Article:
American College Of Surgeons - Inspiring Quality: Highest Standards, Better Outcomes

GERD surgery prevents cancers, but is it worth it?

OCTOBER 23, 2017
Clinical Congress Daily Highlights, Monday Second Edition

We’ve known for years that gastroesophageal reflux disease (GERD) can lead to esophageal cancer, said   Kenric Michael Murayama, MD FACS, Queen's Medical Center, Honolulu, HI. The unresolved issue is whether surgery to minimize acid reflux can ultimately prevent progression to cancer.

In a panel discussion moderated by Dr. Maruyama and Katie S. Nason, MD, MPH, FACS,  University of Pittsburgh, PA, speakers viewed this question from several angles — including considering alternatives to the “gold standard” of laparoscopic Nissen fundoplication, such as robotic fundoplication, LINX, and trans oral fundoplication (TIF).

Although robotic-assisted fundoplication is feasible, the outcomes are generally not better when compared with laparoscopic surgery, said Santiago Horgan, MD, FACS, University of California, San Diego. “The costs of robots are high and not justified considering the lack of patient benefits,” Dr. Horgan said.

Yet the cost of robotic surgery may come down as more makers of robotic surgery devices enter the market, he said. Robotic redo fundoplication may have better outcomes than laparoscopic procedures and should be considered for those patients, he said.

Another innovative approach is called LINX, in which a magnetic band is placed around the esophagus to act as a sphincter, reducing acid exposure without the side effects of other treatments such as surgery, said John Clarence Lipham, MD, FACS, University of Southern California, Los Angeles. LINX can also be used in cases of hiatal hernia, as long as the hernia is surgically repaired first. Patients often prefer this approach to more invasive approaches, especially since it minimizes symptoms of GERD. Surgeons can consider LINX as another tool to restore the GERD barrier, and to reduce acid reflux and potentially prevent cancer.

Trans oral fundoplication (TIF) is another alternative treatment to Nissen, said Siva Raja MD, PhD, FACS, Cleveland Clinic Foundation, Cleveland, OH. While the benefits of TIF include no incisions, a low complication rate and a low rate of dysphagia, bloating, and other postfundoplication symptoms, it appears to offer inferior antireflux control to fundoplication, and can be challenging to convert to conventional anti-reflux surgery. As a result, TIF’s role in the spectrum of GERD therapy, including cancer risk reduction, is at best uncertain, he said.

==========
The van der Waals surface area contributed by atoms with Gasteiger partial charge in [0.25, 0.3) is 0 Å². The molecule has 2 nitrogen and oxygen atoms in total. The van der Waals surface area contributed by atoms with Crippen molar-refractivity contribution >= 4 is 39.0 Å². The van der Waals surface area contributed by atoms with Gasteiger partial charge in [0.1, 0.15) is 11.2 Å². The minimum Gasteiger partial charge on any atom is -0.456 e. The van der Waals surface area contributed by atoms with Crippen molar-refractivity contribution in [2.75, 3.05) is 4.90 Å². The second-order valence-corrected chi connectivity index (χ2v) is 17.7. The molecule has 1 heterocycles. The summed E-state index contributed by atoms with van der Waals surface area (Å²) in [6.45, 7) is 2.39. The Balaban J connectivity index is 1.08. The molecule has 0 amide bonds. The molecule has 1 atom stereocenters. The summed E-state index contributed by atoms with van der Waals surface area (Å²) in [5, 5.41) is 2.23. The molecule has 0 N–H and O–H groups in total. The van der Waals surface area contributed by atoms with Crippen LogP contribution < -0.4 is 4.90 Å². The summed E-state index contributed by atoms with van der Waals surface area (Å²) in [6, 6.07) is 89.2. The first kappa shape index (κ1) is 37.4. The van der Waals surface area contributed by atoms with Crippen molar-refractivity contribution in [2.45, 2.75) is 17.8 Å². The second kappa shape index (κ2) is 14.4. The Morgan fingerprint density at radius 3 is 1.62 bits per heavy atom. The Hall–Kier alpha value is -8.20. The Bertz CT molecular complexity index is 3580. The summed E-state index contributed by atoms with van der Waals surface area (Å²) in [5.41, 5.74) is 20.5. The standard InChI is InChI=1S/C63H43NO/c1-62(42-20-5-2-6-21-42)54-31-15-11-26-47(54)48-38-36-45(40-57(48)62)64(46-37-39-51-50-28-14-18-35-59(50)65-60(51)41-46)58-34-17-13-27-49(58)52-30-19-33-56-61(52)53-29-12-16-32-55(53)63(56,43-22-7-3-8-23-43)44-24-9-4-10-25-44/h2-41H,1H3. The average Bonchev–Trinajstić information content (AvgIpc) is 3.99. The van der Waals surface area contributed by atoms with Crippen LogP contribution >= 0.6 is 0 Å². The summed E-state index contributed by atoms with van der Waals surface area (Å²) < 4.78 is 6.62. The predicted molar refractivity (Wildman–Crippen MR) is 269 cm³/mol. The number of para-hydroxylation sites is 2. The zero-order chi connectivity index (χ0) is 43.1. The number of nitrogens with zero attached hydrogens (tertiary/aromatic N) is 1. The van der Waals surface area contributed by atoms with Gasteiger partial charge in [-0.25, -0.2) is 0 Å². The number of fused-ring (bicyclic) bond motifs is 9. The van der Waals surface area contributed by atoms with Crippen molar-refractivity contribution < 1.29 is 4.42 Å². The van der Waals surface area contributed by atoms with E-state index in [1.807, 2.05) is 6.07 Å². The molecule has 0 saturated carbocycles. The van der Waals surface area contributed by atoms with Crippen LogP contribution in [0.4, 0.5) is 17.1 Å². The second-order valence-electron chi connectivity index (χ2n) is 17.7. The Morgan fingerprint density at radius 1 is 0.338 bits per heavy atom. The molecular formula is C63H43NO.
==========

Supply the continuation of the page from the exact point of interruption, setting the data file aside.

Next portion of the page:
Once these alternatives to surgery were considered, two speakers presented the debate on whether or not surgery should be used to prevent cancer.

Defending surgery as a way to prevent esophageal cancer was Brian Edward Louie, MD, FACS, Swedish Medical Center, Seattle, WA. The pathway from GERD to Barrett’s and on to esophageal cancer is based on inflammatory changes, and antireflux surgery has been shown to reduce key inflammatory markers associated with Barrett’s development, he said. Surgery is likely to have a role in preventing development of Barrett’s, stabilizing, regressing or transforming Barrett’s, and treating dysplastic Barrett’s or cancer when combined with endoscopic therapy, he concluded.

Arguing against surgery was Sumeet K. Mittal, MD, FACS, Creighton University, Omaha, NE. Although he agrees that surgery likely decreases the rate of development of cancer, it should not be recommended as a standard mode of prevention. One reason is that you would have to treat 40 million cases of GERD to prevent 9,000 cases of esophageal cancer. However, in appropriately selected patients, surgery can provide a significant improvement in quality of life over current medical therapy.

Additional Information:
The Panel Session, GERD to Cancer: What's the Best Intervention?, was held October 23, at the 2017 Clinical Congress of the American College of Surgeons in San Diego, CA. Program, webcast and audio information is available online at FACS.org/clincon2017.

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